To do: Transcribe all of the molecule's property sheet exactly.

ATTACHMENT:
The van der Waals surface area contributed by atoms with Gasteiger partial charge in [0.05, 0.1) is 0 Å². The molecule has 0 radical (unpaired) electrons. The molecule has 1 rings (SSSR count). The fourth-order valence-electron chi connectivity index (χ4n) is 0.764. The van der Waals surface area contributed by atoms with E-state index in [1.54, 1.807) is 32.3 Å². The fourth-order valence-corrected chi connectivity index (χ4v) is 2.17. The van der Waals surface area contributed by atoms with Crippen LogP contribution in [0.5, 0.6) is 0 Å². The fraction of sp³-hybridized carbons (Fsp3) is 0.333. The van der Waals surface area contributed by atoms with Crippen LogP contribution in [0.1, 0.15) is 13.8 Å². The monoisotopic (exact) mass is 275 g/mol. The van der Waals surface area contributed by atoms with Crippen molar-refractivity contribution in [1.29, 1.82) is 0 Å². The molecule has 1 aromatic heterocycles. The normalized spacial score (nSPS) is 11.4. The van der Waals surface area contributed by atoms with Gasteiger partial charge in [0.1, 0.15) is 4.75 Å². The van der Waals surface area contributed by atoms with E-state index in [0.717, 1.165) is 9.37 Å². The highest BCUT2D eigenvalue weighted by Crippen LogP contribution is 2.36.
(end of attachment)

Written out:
The van der Waals surface area contributed by atoms with Gasteiger partial charge in [0.05, 0.1) is 0 Å². The molecule has 0 radical (unpaired) electrons. The molecule has 1 rings (SSSR count). The fourth-order valence-electron chi connectivity index (χ4n) is 0.764. The van der Waals surface area contributed by atoms with E-state index in [1.54, 1.807) is 32.3 Å². The fourth-order valence-corrected chi connectivity index (χ4v) is 2.17. The van der Waals surface area contributed by atoms with Crippen LogP contribution in [0.5, 0.6) is 0 Å². The fraction of sp³-hybridized carbons (Fsp3) is 0.333. The van der Waals surface area contributed by atoms with Crippen LogP contribution in [0.1, 0.15) is 13.8 Å². The monoisotopic (exact) mass is 275 g/mol. The van der Waals surface area contributed by atoms with Crippen molar-refractivity contribution in [1.29, 1.82) is 0 Å². The molecule has 1 aromatic heterocycles. The normalized spacial score (nSPS) is 11.4. The van der Waals surface area contributed by atoms with Gasteiger partial charge in [0.1, 0.15) is 4.75 Å². The van der Waals surface area contributed by atoms with E-state index in [0.717, 1.165) is 9.37 Å². The highest BCUT2D eigenvalue weighted by Crippen LogP contribution is 2.36.